In a recent Yankees game against the Padres, the broadcast team was talking about Padres first baseman Eric Hosmer. Hosmer, a career .280 hitter, was a centerpiece player on the Kansas City Royals from 2011-2017. He played important roles on the ALCS winning team in 2014 and the World Series winning team in 2015. Hosmer hit a career-high .318 with 25 homeruns in 2017. He signed a long term contract to play for San Diego before the 2018 season. In 2018, his first with the Padres, Hosmer put up his worst numbers since his sophomore season in 2012, hitting only .253 with 18 homeruns.

Padres manager Andy Green talked about Hosmer’s struggles and put weight on the difficult environment to play in. The Padres were rebuilding. Hosmer was coming off of playing on some very competitive Royals teams. Hosmer’s role was changing, and he was now being asked to be a veteran on a much younger team with different goals. This year, after seemingly adapting to a new team and situation, Hosmer is hitting almost .300 and has been red hot the last month.

Baseball is absorbed with analytics, valuable metrics that provide insight into players tendencies. When they play their best. What their patterns are. How to maximize efficiency. The complex notion of identity and social role on a team, however, isn’t easily analyzed. While psychological and physiological profiles and training can help generate optimal performance, the very subjective experience of understanding oneself relative to the environment and social surroundings is not typically understood quantitatively. We tend to see athletes as isolated beings, capable of seamlessly inserting their past success directly into different situations. However, certain constructs of the self may make it clearer why this isn’t always the case.

Postmodern views of the self see it as largely a social construct – we understand ourselves based on how others see us and the relationship with and through others is reality. This may not be conscious, and we may feel that we have a sense of ourselves that comes solely from within. But a lot of contemporary psychological theory places tremendous importance on our social surroundings to provide us with our initial concepts of being a self in the world, which becomes our foundation for establishing the sense of “I” in your head. These identities tend to be formed within our groups. When describing yourself, you are inherently using others to explain your behavior or traits. “I am a brother, a friend, a son.” These directly require others. Or “I am tall, kind, courageous.” Traits that are formed based on experiences with others that are similar or different. Even feelings, which seem to exist inside of our bodies, can change dramatically as we shift our surroundings.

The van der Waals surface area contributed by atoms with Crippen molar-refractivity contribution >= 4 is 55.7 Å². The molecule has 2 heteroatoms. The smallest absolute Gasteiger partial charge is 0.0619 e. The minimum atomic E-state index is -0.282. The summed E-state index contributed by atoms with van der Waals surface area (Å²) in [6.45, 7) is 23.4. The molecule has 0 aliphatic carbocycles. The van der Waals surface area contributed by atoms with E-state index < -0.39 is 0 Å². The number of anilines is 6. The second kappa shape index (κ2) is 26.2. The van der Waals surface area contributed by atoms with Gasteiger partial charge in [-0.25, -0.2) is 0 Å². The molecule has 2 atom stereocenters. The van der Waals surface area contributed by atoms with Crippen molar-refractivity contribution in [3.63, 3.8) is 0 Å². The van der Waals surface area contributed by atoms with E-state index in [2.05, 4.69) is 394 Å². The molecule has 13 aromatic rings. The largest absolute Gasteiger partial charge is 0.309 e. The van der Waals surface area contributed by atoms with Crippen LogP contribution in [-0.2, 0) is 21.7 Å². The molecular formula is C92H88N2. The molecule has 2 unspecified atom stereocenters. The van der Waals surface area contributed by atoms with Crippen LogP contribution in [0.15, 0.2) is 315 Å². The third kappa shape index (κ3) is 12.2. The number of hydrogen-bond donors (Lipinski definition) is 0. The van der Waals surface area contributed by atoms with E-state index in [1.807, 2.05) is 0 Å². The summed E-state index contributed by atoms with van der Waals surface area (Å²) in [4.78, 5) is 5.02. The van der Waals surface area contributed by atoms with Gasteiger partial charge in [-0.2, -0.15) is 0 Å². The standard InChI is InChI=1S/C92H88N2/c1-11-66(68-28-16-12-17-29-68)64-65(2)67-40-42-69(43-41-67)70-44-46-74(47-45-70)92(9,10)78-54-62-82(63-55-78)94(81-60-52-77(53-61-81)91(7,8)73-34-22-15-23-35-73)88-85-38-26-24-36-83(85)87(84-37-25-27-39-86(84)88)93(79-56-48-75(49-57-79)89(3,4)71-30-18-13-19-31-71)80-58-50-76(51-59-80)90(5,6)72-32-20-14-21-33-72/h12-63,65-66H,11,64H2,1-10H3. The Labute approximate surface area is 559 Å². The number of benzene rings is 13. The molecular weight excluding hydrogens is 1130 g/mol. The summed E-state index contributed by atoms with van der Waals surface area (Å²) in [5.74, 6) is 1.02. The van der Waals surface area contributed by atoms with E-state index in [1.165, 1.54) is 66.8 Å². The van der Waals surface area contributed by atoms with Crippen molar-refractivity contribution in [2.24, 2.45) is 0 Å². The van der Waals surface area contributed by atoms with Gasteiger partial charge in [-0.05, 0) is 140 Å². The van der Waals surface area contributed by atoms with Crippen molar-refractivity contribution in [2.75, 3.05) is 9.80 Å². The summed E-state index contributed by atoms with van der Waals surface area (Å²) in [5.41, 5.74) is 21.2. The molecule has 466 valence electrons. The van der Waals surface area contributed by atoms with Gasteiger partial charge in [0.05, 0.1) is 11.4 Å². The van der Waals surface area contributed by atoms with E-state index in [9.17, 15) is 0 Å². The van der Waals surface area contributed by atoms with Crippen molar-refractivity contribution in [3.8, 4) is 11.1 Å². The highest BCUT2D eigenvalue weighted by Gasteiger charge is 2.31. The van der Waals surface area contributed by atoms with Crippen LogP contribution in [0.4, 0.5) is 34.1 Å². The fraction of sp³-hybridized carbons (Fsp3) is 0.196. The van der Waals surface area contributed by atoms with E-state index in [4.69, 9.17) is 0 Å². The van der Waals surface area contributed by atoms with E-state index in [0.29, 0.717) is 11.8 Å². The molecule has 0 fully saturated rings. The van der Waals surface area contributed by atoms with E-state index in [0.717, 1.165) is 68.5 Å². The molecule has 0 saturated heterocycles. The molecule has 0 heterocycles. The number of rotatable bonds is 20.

Athletes go through the same experience on teams, creating identities through social circumstances. When speaking to young athletes, they’ll often tie their identities into their positions. “I’m a shortstop,” or “I’m a forward.” On different teams, however, everything changes. Teammates change, changing the reflection of ourselves. Roles change. In order to encourage this fluidity, and prepare young athletes for the importance of being flexible, I’ve found it valuable to keep a few things in mind. The first is that every team, every season, is different. Young athletes are changing and growing so quickly, this can be easy to see physically. But mentally and emotionally, changes are also occurring. Senses of self are transitioning rapidly. I try to help players find their identities on a team each season by helping them create stories and narratives that belong to the group. Silly moments from practices and games are great. Bonds cannot be forced, but they can be facilitated and encouraged. Helping to generate an environment where everyone is valued and the team is understood as something that we are all a part of can help young athletes understand what it means to be seen and respected as both unique and part of a larger whole. Taking time to change positions on a team, even just for fun in practice, can help children subtly untangle the notions of what-I-am-doing with the conepts of who-I-am. We’re always going to be moving from team to team, group to group, social situation to social situation. Helping young athletes understand these concepts at earlier ages can help them prepare for the different social realities they’ll participate in as they grow up.